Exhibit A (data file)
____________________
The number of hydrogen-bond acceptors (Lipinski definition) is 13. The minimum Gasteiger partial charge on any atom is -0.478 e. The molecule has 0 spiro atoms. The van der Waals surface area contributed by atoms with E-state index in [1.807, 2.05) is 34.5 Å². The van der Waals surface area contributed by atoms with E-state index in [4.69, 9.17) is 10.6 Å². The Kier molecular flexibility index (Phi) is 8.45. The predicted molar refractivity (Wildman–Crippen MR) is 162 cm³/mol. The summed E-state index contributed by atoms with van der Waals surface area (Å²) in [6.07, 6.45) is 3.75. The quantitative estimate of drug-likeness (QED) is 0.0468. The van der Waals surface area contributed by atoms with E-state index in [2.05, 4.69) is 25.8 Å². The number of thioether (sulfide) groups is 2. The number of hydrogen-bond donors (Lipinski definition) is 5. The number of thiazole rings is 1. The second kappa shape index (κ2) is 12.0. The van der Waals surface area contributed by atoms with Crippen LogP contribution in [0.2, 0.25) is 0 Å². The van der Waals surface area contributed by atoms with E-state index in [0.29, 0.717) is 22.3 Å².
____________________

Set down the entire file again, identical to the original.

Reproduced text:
The number of hydrogen-bond acceptors (Lipinski definition) is 13. The minimum Gasteiger partial charge on any atom is -0.478 e. The molecule has 0 spiro atoms. The van der Waals surface area contributed by atoms with E-state index in [1.807, 2.05) is 34.5 Å². The van der Waals surface area contributed by atoms with E-state index in [4.69, 9.17) is 10.6 Å². The Kier molecular flexibility index (Phi) is 8.45. The predicted molar refractivity (Wildman–Crippen MR) is 162 cm³/mol. The summed E-state index contributed by atoms with van der Waals surface area (Å²) in [6.07, 6.45) is 3.75. The quantitative estimate of drug-likeness (QED) is 0.0468. The van der Waals surface area contributed by atoms with E-state index in [2.05, 4.69) is 25.8 Å². The number of thioether (sulfide) groups is 2. The number of hydrogen-bond donors (Lipinski definition) is 5. The number of thiazole rings is 1. The second kappa shape index (κ2) is 12.0. The van der Waals surface area contributed by atoms with Crippen LogP contribution in [0.2, 0.25) is 0 Å². The van der Waals surface area contributed by atoms with E-state index in [0.29, 0.717) is 22.3 Å².